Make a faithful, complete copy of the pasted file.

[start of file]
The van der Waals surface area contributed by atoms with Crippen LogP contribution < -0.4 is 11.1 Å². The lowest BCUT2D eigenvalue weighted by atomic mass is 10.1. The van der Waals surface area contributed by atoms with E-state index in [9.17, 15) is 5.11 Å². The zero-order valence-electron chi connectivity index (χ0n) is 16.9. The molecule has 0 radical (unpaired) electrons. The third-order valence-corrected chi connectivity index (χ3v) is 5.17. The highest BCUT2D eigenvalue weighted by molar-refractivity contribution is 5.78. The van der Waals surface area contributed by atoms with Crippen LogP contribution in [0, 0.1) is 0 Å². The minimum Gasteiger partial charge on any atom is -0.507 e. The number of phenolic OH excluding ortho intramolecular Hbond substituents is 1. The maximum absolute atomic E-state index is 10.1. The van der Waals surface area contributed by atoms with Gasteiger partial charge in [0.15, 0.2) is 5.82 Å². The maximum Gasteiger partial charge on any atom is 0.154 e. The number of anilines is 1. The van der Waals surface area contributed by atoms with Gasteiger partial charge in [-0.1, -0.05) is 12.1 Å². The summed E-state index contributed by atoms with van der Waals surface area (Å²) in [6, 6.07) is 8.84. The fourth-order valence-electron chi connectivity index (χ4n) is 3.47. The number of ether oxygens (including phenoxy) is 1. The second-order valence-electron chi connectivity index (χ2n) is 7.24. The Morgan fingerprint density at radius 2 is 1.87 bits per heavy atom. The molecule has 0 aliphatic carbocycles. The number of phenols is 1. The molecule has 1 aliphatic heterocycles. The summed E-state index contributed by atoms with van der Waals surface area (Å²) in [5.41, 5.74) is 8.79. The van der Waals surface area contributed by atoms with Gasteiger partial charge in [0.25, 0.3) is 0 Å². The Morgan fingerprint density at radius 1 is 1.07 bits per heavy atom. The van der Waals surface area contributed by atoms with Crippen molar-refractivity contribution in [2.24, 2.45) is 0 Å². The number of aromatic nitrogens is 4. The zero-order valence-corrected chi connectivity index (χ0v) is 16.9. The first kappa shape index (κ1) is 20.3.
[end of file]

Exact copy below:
The van der Waals surface area contributed by atoms with Crippen LogP contribution < -0.4 is 11.1 Å². The lowest BCUT2D eigenvalue weighted by atomic mass is 10.1. The van der Waals surface area contributed by atoms with E-state index in [9.17, 15) is 5.11 Å². The zero-order valence-electron chi connectivity index (χ0n) is 16.9. The molecule has 0 radical (unpaired) electrons. The third-order valence-corrected chi connectivity index (χ3v) is 5.17. The highest BCUT2D eigenvalue weighted by molar-refractivity contribution is 5.78. The van der Waals surface area contributed by atoms with Crippen LogP contribution in [0, 0.1) is 0 Å². The minimum Gasteiger partial charge on any atom is -0.507 e. The number of phenolic OH excluding ortho intramolecular Hbond substituents is 1. The maximum absolute atomic E-state index is 10.1. The van der Waals surface area contributed by atoms with Gasteiger partial charge in [0.15, 0.2) is 5.82 Å². The maximum Gasteiger partial charge on any atom is 0.154 e. The number of anilines is 1. The van der Waals surface area contributed by atoms with Gasteiger partial charge in [-0.1, -0.05) is 12.1 Å². The summed E-state index contributed by atoms with van der Waals surface area (Å²) in [6, 6.07) is 8.84. The fourth-order valence-electron chi connectivity index (χ4n) is 3.47. The number of ether oxygens (including phenoxy) is 1. The second-order valence-electron chi connectivity index (χ2n) is 7.24. The Morgan fingerprint density at radius 2 is 1.87 bits per heavy atom. The molecule has 0 aliphatic carbocycles. The number of phenols is 1. The molecule has 1 aliphatic heterocycles. The summed E-state index contributed by atoms with van der Waals surface area (Å²) in [5.41, 5.74) is 8.79. The van der Waals surface area contributed by atoms with Gasteiger partial charge in [0.25, 0.3) is 0 Å². The Morgan fingerprint density at radius 1 is 1.07 bits per heavy atom. The van der Waals surface area contributed by atoms with Crippen molar-refractivity contribution in [2.24, 2.45) is 0 Å². The number of aromatic nitrogens is 4. The zero-order valence-corrected chi connectivity index (χ0v) is 16.9. The first kappa shape index (κ1) is 20.3.